LIVE REPORT: Wysing Arts Festival
, September 30th, 2013 12:54
Harry Sword heads to rural Cambridgeshire for a "full audio beasting" from Cut Hands, Luke Abbott, Blood Music, Venetian Snares, Ryan Jordan and a collaboration between visual artist Keren Cytter, Maria & The Mirrors and Vindicatrix. Photos by Mike Cameron
I'm standing at the 'Banner Repeater' stall at Wysing Arts Festival and spot a copy of the Hackney Gazette; only it carries no pictures, and is set in a strange neutral font. Talking to the lady that runs the stall, I'm told it is in fact an artwork by Elizabeth Price, inspired by the peculiar story of a man who committed suicide in Hackney by jumping off a tower block with the message 'DEAD BODY, DIAL 999' written across his shirt. The week before somebody else had jumped in exactly the same spot, though no connection was ever investigated. The newspaper is Price's edit of the edition that reported the story, and the first artwork I see on arrival. The paper carries an eerie quality – tabloid newsprint and advertising copy devoid of any visual stimulus looks alien - and feels a fitting introduction to a festival that carries the theme of 'hidden surroundings and structures'.
Combining a calm rural setting with electronic music of fearsome intensity is a great idea, and Wysing 2013 offers the opportunity to wander green fields, peruse book stalls, sup ale, watch acoustic acts and partake in various workshops as well as being given a full audio beasting courtesy of artists like Cut Hands, Russell Haswell, Blood Music and Venitian Snares.
Set 10 miles outside of Cambridge by the sleepy village of Bourne, Wysing Arts Centre comprises a complex of main buildings (spacious, airy, black paint and wood) alongside an arts marquee, bar and a stunning spherical wooden space – 'the Amphis' - in the middle of a field. And though sold out in advance, the space never feels crowded - the layout affording ample opportunity to wonder independently.
The juxtaposition between serene pastoral setting and harsh abrasive audio is brought into sharp focus by an early performance by noise performer Ryan Jordan.
White heat strobe emissions; heart pounding kicks; total sensory overload and temporary ego death through the sheer hypnotic power of NOISE. Jordan is attempting mass hypnosis, alongside a single incessant strobe light. His 'beats' - if they can be described thus - are militaristic staccato while the strobe works in hideous unrelenting synchronicity. Looking around the room is highly disorientating - crowd movements caught in grotesque bursts of violent white light. I feel like Harry Palmer at the end of The Ipcress File.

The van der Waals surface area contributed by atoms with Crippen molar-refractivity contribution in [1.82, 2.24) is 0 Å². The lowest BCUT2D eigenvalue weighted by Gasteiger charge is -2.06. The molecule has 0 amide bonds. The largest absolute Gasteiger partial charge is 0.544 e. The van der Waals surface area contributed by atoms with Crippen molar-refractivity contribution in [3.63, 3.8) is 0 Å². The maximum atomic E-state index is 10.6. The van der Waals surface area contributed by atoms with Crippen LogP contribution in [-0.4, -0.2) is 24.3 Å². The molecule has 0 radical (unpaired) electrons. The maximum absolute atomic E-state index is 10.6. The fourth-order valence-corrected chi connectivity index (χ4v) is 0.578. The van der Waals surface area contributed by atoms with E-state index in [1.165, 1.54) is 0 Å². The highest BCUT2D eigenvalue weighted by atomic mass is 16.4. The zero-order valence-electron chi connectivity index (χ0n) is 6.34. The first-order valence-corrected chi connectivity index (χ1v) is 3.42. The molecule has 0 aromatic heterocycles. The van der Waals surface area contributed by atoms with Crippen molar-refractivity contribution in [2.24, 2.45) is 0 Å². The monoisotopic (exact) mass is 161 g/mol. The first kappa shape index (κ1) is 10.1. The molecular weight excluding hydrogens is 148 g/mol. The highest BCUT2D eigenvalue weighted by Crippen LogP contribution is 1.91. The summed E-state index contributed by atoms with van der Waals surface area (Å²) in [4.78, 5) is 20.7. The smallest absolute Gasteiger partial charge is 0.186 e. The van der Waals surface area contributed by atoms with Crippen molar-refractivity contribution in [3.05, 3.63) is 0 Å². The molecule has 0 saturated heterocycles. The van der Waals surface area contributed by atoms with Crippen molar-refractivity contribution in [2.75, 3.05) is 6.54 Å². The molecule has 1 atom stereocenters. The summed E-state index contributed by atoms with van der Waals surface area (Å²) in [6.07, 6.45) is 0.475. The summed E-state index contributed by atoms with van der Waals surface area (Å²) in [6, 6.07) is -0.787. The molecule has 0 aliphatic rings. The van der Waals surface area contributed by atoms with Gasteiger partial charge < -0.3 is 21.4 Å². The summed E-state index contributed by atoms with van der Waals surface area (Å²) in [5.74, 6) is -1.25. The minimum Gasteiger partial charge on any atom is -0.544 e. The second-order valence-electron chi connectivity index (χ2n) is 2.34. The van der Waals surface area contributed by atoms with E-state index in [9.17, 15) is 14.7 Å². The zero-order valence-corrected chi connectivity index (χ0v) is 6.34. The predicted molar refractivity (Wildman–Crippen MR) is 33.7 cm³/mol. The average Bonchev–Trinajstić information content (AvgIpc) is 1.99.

A few hours earlier, Nochexxx played an AV set the same room. Despite the atmosphere being slightly stilted at such an early stage in the day, with a definite 'gallery' feel he lays down a compelling set that conjures a sense of a perpetually shifting queasy motion – a chase scene that veers from adrenaline charge to narcotic stumble with frequent shifting tempo.
The accompanying images (courtesy of Plastic Horse) are oddball American - greasy muscle cars; leering Mexican death skulls and cactuses; drug burnt imagery that well suit the pulp seedy angle of his tunes. Functional and loose, the beats carry drunken swing and - while techno and electro are reference points in his productions - his tracks have the traditional discipline of neither, focusing instead on creepy synesthesian atmospherics and punch drunk funk.
Visual artist Keren Cytter, Maria and the Mirrors Keira Fox and Charlie Feinstein and David Aird (Vindicatrix) deliver the most viscerally compelling performance of the day in the form of 'Vociferous'. A discombobulated love story, 'Vociferous' opens with a stream of images - pizza restaurant, demolition site and helicopter crash. A voice begins to narrate.